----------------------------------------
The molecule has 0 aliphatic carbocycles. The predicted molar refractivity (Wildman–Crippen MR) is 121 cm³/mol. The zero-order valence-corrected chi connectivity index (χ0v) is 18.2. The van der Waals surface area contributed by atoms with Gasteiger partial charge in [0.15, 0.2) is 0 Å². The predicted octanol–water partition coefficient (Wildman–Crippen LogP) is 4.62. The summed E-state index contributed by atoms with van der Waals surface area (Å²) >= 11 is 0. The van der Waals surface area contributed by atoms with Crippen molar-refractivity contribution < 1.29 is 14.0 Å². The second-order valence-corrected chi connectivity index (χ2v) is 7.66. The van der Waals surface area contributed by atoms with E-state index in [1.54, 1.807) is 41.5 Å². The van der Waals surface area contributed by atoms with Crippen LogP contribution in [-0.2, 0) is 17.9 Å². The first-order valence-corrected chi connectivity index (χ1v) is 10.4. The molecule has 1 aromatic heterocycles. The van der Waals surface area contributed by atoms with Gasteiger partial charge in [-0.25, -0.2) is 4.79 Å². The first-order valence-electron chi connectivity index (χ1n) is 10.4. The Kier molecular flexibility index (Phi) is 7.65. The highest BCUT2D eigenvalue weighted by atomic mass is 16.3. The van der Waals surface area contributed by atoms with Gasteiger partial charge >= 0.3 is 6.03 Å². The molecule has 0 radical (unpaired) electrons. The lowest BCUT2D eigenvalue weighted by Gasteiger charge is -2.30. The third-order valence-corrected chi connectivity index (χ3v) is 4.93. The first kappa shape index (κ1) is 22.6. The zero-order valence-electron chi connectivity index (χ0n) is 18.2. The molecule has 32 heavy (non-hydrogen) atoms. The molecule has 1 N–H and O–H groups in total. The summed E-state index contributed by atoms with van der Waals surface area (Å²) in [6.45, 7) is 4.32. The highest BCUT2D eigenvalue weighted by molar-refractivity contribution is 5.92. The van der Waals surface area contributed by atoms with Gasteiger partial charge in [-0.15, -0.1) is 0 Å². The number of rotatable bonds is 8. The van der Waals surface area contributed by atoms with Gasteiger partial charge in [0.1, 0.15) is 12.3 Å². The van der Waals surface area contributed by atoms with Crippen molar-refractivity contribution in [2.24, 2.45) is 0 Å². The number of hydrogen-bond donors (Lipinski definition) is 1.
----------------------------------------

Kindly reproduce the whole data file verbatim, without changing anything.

The molecule has 0 aliphatic carbocycles. The predicted molar refractivity (Wildman–Crippen MR) is 121 cm³/mol. The zero-order valence-corrected chi connectivity index (χ0v) is 18.2. The van der Waals surface area contributed by atoms with Gasteiger partial charge in [0.15, 0.2) is 0 Å². The predicted octanol–water partition coefficient (Wildman–Crippen LogP) is 4.62. The summed E-state index contributed by atoms with van der Waals surface area (Å²) >= 11 is 0. The van der Waals surface area contributed by atoms with Crippen molar-refractivity contribution < 1.29 is 14.0 Å². The second-order valence-corrected chi connectivity index (χ2v) is 7.66. The van der Waals surface area contributed by atoms with E-state index in [1.54, 1.807) is 41.5 Å². The van der Waals surface area contributed by atoms with Crippen LogP contribution in [-0.2, 0) is 17.9 Å². The first-order valence-corrected chi connectivity index (χ1v) is 10.4. The molecule has 1 aromatic heterocycles. The van der Waals surface area contributed by atoms with Gasteiger partial charge in [-0.25, -0.2) is 4.79 Å². The first-order valence-electron chi connectivity index (χ1n) is 10.4. The Kier molecular flexibility index (Phi) is 7.65. The highest BCUT2D eigenvalue weighted by atomic mass is 16.3. The van der Waals surface area contributed by atoms with Gasteiger partial charge >= 0.3 is 6.03 Å². The molecule has 0 radical (unpaired) electrons. The lowest BCUT2D eigenvalue weighted by Gasteiger charge is -2.30. The third-order valence-corrected chi connectivity index (χ3v) is 4.93. The first kappa shape index (κ1) is 22.6. The zero-order valence-electron chi connectivity index (χ0n) is 18.2. The molecule has 32 heavy (non-hydrogen) atoms. The molecule has 1 N–H and O–H groups in total. The summed E-state index contributed by atoms with van der Waals surface area (Å²) in [6.45, 7) is 4.32. The highest BCUT2D eigenvalue weighted by molar-refractivity contribution is 5.92. The van der Waals surface area contributed by atoms with Gasteiger partial charge in [-0.15, -0.1) is 0 Å². The number of rotatable bonds is 8. The van der Waals surface area contributed by atoms with Gasteiger partial charge in [0.1, 0.15) is 12.3 Å². The van der Waals surface area contributed by atoms with Crippen molar-refractivity contribution in [2.24, 2.45) is 0 Å². The number of hydrogen-bond donors (Lipinski definition) is 1.